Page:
Posted in Motherhood, Working Mom

Being a Working Mom


In today’s world, so many moms have no choice but to work outside the home. Trying to balance work, home, your children and your marriage is like a juggling act. There aren’t enough hours in the day, if you ask me. My days involve stress, a lack of sleep, and carrying an emotional weight of guilt. Other women, and sometimes, other mothers, look at me with admiration and ask me “how I manage to do it all” and they want to know “my secret.”

The only secret is that I manage not to break down into tears several times a day.  Ah yes, I have those days where I just want to find a hole to crawl into, hide, and find someone else to take over, but I really don’t have a choice, do I? I work because I have to. I am not saying that I don’t enjoy my career. I do, but if I can trade it without a single regret for being a stay-at-home mom until my kids are older.

I am first generation American, and if anyone has received the most criticism for being a working mother, it would be me. In additional to cultural mind set, modern society still looks at working mothers as not taking good care of their children by leaving them in daycare for extended periods for strangers to care for, and there is an argument that children who spend less time with their mothers suffer emotionally and through learning development. While most working mothers and documented research tells us that this simply isn’t true, it does not mean that working mothers feel better or even less guilty.

So, where does this guilt come from?

If a mother works, first she needs childcare and second, childcare is not only expensive and finding the right childcare is a difficult and emotional process. Further, stress is the highest amongst working mothers, which affects their personal as well their professional relationships. Working mothers are stressed to reach work on time, send their children to daycare and school, reach children’s appointments and deadlines, and pressed for time caring for their homes and families.

Did I mention that working mothers have the responsibility of the work place as well as the domestic front? When their children get sick, the responsibility often affects a working mother’s professional life. A working mother’s relationship with her spouse/partner is strained due to fatigue and lack of time, especially if both partners have long working hours. Quite often, mothers neglect their health by not going to doctor visits and not eating healthy or exercising, in a so-called noble quest to somehow meet all the responsibilities of home life as well as their professional lives.

I am not saying that there are not benefits to being a working mother. One of most important is that a working mother is an excellent role model to her children. In addition to your children seeing that you take care of them and your home, you also go off to work everyday and have your own career. By doing this, you are showing them a good work ethic and that it is possible to have the best of both worlds.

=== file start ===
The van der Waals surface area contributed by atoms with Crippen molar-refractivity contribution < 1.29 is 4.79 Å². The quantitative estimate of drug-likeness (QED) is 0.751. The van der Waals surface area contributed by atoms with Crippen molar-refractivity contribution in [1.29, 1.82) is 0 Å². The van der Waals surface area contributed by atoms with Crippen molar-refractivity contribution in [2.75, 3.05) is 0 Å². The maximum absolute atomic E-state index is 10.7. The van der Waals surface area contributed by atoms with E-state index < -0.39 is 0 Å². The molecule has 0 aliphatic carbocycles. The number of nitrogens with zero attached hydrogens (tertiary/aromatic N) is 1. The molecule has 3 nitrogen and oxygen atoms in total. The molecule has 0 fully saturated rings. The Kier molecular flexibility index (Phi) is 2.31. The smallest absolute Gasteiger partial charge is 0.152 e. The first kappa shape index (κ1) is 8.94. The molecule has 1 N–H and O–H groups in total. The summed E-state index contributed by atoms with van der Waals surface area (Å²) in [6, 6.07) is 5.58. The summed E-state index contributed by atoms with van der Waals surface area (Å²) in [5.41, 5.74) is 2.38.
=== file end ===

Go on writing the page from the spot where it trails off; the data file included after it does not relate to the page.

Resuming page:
In addition, there are personal benefits. First, fathers play more of a role in the day-to-day family living which always them to develop a better relationship with their children. This also helps children to understand that parenting is a joint effort and through this, children grow up to be more independent, responsible and goal-oriented. They take responsibility, not through expectation, but through necessity and they learn quickly that not everything is done for them or handed to them.

As a professional benefit, working mothers offer a great prospective in the workplace because the skills they use in parenting are necessary, such as patience and communication. Social benefits include the opportunity to develop social networks and to interact with adults. Any mother who spends her day with small children understands the appreciation in this.

I sometimes have to remind myself about the benefits when I am stressing myself about the difficulties. I am currently going through a job search, and I am facing the constant battle of whether I can simply do it all. Sometimes, it seems like the difficulties of being a working mom outweigh the benefits. If anything, I find to remind myself the guilt is the most difficult part and once I can overcome that challenge, I can overcome anything.

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One thought on “Being a Working Mom

  1. I worked before my daughter was born, then started again 12 weeks afterward. I worked throughout her years in day care, Kindergarten, grade school, middle school and high school. I worked while she was in college. And like you, I also maintained my home and my marriage. We Are Superwomen.Husbands don't have NEAR the responsibilities as their working wife and mother of their children.Lana, you do absolutely the best you can. You do everything, even with several kids, not just one (like I did) and, while I also had RA from the time I was in my early 30s, I didn't have fibromyalgia on top of it like you do.I don't think you have a thing to feel guilty over. You're human. You need help now and then. That's just fine. Please give yourself some credit and a big ol' pat on the back for being a great mom, a great worker and career woman, and a great wife in spite of having to fit all of those roles into 24 hours a day, seven days a week.And remember, please, to take care of YOU once in a while, too.Best,Wren

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